Anxiety and out-dated stigmas about people with disabilities are the top barriers to employment for this population, according to a new study.
The survey of 110 HR executives from a cross-section of Ontario firms was commissioned by the Job Opportunity Information Network (JOIN).
More than one-third (36 per cent) of respondents said they were discouraged from hiring a person with a disability because "it's harder to dismiss an underperforming person with a disability than one without a disability."
One-quarter (26 per cent) of respondents worried about the perceived associated expenses. Other barriers to hiring people with disabilities were concerns about higher absentee rates and increased effort to train these employees.
But employers also see the benefits of hiring people with disabilities. More than one-half (53 per cent) of respondents said they would be motivated to hire people with disabilities because they bring a "fresh perspective."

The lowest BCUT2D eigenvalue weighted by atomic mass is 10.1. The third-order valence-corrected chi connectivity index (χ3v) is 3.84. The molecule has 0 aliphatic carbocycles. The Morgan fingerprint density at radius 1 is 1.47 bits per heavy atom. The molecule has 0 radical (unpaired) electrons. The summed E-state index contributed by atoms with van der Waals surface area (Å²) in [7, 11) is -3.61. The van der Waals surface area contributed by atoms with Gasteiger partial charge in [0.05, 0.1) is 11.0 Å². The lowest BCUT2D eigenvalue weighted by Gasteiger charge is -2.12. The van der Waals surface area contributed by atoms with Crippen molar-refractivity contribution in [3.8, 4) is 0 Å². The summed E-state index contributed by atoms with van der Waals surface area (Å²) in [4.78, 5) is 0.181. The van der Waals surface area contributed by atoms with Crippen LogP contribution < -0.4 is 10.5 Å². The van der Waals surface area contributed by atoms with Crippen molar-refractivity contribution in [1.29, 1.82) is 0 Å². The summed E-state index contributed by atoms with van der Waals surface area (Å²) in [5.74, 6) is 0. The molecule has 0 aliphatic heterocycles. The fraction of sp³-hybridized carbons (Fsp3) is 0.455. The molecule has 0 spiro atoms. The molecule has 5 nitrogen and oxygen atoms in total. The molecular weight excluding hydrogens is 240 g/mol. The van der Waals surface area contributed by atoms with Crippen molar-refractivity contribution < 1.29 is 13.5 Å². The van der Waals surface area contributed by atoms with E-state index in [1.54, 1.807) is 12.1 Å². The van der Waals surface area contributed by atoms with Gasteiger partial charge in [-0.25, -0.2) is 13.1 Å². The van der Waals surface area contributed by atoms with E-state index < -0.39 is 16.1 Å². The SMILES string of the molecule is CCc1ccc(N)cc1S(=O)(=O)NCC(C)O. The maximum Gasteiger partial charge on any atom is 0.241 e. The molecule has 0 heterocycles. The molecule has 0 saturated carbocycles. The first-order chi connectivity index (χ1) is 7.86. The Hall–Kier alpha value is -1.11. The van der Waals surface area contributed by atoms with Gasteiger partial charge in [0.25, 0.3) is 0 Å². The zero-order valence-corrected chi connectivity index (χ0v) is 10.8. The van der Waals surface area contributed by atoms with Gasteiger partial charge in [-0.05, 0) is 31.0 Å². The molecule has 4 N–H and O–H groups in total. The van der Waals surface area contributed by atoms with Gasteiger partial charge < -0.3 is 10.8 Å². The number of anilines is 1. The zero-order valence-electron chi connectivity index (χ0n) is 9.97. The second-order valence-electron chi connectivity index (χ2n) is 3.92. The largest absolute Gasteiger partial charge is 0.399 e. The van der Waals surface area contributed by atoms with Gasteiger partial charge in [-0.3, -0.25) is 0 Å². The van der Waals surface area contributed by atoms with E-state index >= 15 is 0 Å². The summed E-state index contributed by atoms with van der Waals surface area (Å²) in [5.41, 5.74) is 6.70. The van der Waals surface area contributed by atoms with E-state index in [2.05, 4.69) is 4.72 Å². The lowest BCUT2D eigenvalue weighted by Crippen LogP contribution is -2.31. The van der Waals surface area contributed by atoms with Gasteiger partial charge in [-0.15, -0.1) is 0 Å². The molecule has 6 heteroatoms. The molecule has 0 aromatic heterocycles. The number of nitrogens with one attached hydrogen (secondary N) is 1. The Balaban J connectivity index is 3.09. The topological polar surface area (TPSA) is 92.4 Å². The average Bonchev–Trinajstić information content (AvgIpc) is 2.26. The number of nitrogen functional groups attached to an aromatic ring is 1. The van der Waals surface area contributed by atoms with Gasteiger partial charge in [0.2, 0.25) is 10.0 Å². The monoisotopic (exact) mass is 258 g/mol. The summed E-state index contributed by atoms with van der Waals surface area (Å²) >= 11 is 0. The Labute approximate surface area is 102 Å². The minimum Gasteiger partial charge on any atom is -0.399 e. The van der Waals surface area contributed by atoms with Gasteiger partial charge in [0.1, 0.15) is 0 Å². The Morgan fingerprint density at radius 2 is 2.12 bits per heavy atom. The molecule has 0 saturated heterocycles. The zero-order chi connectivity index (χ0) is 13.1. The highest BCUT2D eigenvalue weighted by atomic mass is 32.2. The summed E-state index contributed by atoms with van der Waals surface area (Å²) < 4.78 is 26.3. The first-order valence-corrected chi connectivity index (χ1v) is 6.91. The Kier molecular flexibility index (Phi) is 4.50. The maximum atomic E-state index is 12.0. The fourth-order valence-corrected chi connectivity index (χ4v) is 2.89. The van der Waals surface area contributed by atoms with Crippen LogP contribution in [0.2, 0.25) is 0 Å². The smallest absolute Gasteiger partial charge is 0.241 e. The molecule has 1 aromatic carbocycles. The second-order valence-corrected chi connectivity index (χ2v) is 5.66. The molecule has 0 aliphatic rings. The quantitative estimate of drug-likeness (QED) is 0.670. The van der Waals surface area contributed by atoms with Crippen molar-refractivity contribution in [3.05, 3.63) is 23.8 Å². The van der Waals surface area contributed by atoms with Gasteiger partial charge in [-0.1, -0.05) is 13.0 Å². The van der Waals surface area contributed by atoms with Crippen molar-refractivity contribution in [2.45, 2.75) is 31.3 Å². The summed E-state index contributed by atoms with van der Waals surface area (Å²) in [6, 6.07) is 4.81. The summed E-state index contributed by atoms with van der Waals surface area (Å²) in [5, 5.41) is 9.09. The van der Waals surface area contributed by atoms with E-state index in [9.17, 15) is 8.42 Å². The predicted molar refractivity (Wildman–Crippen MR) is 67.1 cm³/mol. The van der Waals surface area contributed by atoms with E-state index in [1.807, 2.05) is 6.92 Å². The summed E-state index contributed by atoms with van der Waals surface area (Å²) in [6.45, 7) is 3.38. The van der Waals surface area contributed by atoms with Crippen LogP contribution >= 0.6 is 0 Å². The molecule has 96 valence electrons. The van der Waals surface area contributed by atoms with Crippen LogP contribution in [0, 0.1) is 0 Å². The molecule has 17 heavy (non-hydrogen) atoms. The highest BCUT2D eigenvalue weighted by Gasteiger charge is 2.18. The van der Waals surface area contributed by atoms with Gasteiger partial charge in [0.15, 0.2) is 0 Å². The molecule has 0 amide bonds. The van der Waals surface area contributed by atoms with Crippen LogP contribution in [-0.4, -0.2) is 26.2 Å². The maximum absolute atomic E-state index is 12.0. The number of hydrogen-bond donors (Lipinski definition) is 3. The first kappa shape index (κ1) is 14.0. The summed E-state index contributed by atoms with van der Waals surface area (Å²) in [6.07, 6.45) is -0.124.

Respondents also said people with a disability would be more loyal to their employer, with twice as many respondents believing retention rates among people with disabilities are higher than among employees as a whole.
"We've learned that many employers recognize the value that people with disabilities can provide in a workplace. But out-dated stigmas are still the number one barrier to jobs in Toronto," said Susan Howatt, chairperson of JOIN's Toronto region board of governors. "People living with a disability represent the largest, untapped human resources pool in Canada and they deserve a chance."
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